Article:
It is natural for human beings to cherish and celebrate success of any magnitude. And if there was any success or achievement from the last year that was coincidental and something that you did not work towards achieving, then you have more reasons to create a New Year’s resolution to identify the path to make that success more repetitive and permanent. If you had a minuscule success on something that had a positive influence on your career or personal life in the last year, you can work towards creating a New Year’s resolution to sustain and make the minuscule success more phenomenal this year.
Successful business transformations and acquisitions are not thought, planned or made in a New Year. Novel business ideas from entrepreneurs are not a byproduct of New Year’s resolution. Such things are quite organic and are grown from careful retrospection of past years’ successes and challenges.
How often have you read about crazy New Year’s resolution that have less relevance to the past and are from entrepreneurs and leaders you admire?
If you had positive career growth in the last year, you clearly know the right levers to operate in order to scale your progression and make this year more phenomenal than the last. Make a New Year’s resolution to define and follow a path to your career progression based on the achievement or success from last year. If you figured out that tuning your character or personality or changing your approach in dealing with important things in life has led to better relationship with your friends and family, then New Year’s is the time to make a resolution to put that into permanent action in your life.
If your peers or your boss complimented a job that was well done, then your New Year’s resolution could be to create a formal plan to master that skill.
The art of making smart resolutions is knowing what you are good at and finding ways to make yourself even better.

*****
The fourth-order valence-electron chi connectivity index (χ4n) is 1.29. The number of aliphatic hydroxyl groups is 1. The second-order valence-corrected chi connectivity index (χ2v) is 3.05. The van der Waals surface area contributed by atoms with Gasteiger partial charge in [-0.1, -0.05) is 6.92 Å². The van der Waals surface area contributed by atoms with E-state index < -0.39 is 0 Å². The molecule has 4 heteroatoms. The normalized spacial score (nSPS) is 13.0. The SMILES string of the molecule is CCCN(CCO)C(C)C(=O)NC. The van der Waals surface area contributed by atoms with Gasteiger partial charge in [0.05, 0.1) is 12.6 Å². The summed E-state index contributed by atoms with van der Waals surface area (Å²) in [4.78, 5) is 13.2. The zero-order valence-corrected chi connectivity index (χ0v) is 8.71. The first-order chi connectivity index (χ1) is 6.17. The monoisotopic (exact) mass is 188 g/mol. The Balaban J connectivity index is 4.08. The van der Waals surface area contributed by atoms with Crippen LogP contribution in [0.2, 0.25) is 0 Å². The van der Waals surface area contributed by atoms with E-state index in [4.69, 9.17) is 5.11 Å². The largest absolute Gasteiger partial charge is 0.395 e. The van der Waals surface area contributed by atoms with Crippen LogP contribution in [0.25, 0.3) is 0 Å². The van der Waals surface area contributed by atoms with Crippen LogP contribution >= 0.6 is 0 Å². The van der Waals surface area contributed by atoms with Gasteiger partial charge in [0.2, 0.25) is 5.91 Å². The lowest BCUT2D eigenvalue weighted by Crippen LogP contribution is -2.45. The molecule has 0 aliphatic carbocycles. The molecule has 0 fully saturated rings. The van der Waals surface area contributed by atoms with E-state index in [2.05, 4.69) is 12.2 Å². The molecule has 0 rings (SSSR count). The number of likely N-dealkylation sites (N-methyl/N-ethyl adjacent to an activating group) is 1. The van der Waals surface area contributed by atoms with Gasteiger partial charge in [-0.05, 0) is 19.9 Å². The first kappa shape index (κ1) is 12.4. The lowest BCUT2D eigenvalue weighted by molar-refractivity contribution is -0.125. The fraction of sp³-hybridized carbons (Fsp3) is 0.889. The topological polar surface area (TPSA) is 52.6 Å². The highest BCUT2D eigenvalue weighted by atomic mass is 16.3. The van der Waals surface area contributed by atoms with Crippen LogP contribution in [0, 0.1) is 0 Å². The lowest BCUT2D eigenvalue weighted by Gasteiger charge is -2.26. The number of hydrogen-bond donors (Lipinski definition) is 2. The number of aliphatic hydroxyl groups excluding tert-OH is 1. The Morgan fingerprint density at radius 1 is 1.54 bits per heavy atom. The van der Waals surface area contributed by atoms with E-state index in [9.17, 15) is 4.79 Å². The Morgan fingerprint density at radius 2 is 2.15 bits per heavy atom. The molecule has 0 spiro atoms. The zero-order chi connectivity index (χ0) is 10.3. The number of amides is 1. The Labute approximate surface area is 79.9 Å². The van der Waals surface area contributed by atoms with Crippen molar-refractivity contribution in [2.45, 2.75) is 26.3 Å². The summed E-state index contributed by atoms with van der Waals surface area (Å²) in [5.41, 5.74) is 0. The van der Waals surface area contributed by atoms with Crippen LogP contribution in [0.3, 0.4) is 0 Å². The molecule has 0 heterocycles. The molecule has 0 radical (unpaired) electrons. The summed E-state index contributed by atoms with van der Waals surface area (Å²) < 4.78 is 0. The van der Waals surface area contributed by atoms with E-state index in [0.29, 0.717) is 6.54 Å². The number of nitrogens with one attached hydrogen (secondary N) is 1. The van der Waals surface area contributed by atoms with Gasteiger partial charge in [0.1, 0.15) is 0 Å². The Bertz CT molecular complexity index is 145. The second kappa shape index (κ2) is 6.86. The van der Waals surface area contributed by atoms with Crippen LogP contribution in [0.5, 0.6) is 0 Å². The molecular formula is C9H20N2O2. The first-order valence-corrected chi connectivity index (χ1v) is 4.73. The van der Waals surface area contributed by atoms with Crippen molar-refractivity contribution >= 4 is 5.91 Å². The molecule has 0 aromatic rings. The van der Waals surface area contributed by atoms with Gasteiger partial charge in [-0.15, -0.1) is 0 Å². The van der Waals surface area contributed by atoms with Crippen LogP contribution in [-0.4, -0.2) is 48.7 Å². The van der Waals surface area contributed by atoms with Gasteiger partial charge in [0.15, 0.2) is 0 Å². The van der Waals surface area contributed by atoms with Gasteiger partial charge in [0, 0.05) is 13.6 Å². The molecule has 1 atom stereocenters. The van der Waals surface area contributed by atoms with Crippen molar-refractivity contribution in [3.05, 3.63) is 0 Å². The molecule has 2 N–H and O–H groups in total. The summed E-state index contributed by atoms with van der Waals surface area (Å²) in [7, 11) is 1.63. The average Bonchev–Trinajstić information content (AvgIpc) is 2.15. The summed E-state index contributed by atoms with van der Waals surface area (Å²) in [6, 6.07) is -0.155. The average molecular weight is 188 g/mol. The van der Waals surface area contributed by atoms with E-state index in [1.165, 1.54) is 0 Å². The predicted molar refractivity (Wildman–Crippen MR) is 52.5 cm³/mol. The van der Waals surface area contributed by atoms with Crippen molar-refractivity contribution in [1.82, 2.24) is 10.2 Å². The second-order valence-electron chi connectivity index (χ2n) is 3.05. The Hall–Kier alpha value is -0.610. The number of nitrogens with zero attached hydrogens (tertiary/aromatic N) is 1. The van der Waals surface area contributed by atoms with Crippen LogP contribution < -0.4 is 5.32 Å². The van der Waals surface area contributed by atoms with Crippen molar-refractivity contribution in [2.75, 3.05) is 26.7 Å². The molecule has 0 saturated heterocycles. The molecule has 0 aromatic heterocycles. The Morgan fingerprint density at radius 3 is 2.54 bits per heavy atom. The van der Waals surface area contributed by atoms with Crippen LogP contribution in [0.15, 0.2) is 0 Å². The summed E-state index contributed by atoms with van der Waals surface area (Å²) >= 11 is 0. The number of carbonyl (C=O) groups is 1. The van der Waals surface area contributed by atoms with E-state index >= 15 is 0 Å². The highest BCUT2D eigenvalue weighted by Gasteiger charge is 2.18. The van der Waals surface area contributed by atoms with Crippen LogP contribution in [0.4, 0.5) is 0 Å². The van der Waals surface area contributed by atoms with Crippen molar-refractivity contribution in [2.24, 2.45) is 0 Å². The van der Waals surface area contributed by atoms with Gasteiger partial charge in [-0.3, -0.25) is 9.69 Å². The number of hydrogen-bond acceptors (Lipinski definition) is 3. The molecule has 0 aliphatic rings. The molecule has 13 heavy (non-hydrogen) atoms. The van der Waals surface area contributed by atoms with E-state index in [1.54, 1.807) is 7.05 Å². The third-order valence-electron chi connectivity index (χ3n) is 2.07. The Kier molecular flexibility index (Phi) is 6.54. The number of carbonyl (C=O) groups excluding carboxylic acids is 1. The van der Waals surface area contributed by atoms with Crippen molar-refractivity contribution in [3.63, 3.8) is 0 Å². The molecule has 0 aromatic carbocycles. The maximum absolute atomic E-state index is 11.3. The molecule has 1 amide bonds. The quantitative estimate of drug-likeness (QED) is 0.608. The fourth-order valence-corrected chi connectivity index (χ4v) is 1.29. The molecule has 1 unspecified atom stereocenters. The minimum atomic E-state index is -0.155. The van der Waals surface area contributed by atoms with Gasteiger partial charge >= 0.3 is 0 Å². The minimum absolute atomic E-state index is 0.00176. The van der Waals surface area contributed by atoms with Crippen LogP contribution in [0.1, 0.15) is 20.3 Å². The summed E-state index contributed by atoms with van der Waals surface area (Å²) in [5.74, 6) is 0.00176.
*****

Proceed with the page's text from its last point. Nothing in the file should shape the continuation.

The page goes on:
Resolutions created from last year’s failures and challenges
Making New Year’s resolutions based on last year’s challenges is a lot easier than making resolutions based on last year’s success. It only requires a careful introspection on the skills and qualities that you wish you possessed in the previous year.
If you envy someone for something they are good at, then make a resolution to master that skill. During your last year’s performance review, if your boss suggested a skill or ability that you can improve, then make a New Year’s resolution to learn or master that skill. Such resolutions compliment your personal and professional development.
In the previous year, you may have had moments of embarrassment caused by a lack of knowledge on a specific subject or insufficient proficiency on a skill. Create a resolution and plan its execution to turn your embarrassment into an opportunity.
In essence, New Year’s resolutions that have an association to the success and challenges of the past year turns out to be an endeavor that is long lasting. Resolutions that have an ample success rate are the ones that are grown out of willingness to embrace and scale past success and a desire to resolve and address past challenges.
I wish you good luck with persistence and perseverance on your New Year’s resolutions.
Please write to me about your strategies in creating New Year’s resolutions and the techniques you followed to make them sustainable and long lasting.